Washington, Aug 25 (PTI) The milk of lactating mothers who have been vaccinated against COVID-19 has a substantial amount of antibodies that protect newborns from the disease. This has been revealed in a study. The study, published in the journal Breastfeeding Medicine, provides a strong indication that the vaccine can protect both mother and baby, and is a strong reason why pregnant and lactating women should get the vaccine. Joseph Larkin, senior author of the study and associate professor at the University of Florida in the US, said: “Our results show that
“Our results show that antibodies against SARS-CoV-2 are significantly increased in the milk of lactating mothers,” said study senior author and Associate Professor Joseph Larkin from the University of Florida, US, which suggests that the vaccine Implanted mothers also give immunity to their children.
The researchers found that when babies are born, their immune systems are underdeveloped, making it difficult for them to fight off infections on their own. Additionally, they are too small to respond adequately to certain types of drugs, he said.
“Women who breastfeed during this vulnerable period also provide ‘indirect immunity’ to newborns,” said study co-author and University of Florida professor Joseph Niue.
She said, “The milk of lactating women is a box full of various tools that help prepare the newborn for life. In this box of vaccination tools, it is like putting another tool, a tool that has good potential to prevent the disease of Kovid-19.”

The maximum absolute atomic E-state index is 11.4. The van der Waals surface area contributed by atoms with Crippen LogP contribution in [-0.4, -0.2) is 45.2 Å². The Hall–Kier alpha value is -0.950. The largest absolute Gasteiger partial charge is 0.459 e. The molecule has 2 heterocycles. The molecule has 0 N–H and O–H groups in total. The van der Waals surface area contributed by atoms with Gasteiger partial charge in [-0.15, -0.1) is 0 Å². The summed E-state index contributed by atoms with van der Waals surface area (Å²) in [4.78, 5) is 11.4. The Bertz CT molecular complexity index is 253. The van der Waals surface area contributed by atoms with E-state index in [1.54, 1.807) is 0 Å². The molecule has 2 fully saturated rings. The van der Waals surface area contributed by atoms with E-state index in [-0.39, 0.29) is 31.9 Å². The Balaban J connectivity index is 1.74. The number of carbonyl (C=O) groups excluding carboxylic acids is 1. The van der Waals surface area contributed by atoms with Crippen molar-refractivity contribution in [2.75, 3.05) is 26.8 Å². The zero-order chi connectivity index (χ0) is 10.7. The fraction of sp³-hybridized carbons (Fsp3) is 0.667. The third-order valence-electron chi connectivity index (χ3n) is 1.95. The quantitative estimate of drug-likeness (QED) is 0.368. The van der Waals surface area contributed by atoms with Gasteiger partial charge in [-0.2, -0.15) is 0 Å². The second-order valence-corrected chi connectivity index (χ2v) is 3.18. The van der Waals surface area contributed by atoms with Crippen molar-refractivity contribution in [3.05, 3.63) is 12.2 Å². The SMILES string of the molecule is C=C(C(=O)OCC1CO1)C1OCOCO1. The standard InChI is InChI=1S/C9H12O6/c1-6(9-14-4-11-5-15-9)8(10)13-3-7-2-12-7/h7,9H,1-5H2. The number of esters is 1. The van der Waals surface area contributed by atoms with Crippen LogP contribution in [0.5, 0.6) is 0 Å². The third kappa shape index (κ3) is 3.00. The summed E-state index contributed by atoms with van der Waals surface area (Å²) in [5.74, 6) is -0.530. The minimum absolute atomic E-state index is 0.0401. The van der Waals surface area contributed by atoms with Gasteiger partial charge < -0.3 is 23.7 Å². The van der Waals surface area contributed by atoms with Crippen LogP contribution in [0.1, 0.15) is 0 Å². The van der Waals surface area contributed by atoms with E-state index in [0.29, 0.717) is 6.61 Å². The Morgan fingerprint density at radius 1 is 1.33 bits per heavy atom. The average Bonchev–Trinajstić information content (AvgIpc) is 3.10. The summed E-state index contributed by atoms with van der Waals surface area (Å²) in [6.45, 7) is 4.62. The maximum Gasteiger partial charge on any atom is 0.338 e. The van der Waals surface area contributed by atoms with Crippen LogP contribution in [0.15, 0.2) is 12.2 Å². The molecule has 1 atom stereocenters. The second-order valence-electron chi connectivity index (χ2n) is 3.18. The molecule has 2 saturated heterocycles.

The study was conducted between December 2020 and March 2021, when anti-COVID-19 vaccines from Pfizer and Moderna were first made available to health care workers in the US.
Researchers selected 21 lactating health care workers who had never been exposed to COVID-19.
They took lactating mothers’ milk and blood samples three times—before vaccination, after the first dose of the vaccine, and after the second dose.
“We observed a strong antibody response in the blood and milk of lactating women after the second dose of the vaccine—about 100 times higher than at the pre-vaccination level,” said Lauren Stafford, a researcher in Larkin’s lab.
“It was even higher than the level of antibodies present in people who had naturally recovered from the infection,” said Vivian Valcarse of the University of Florida.
Researchers are now studying how the antibodies that reached the newborn’s body protect them.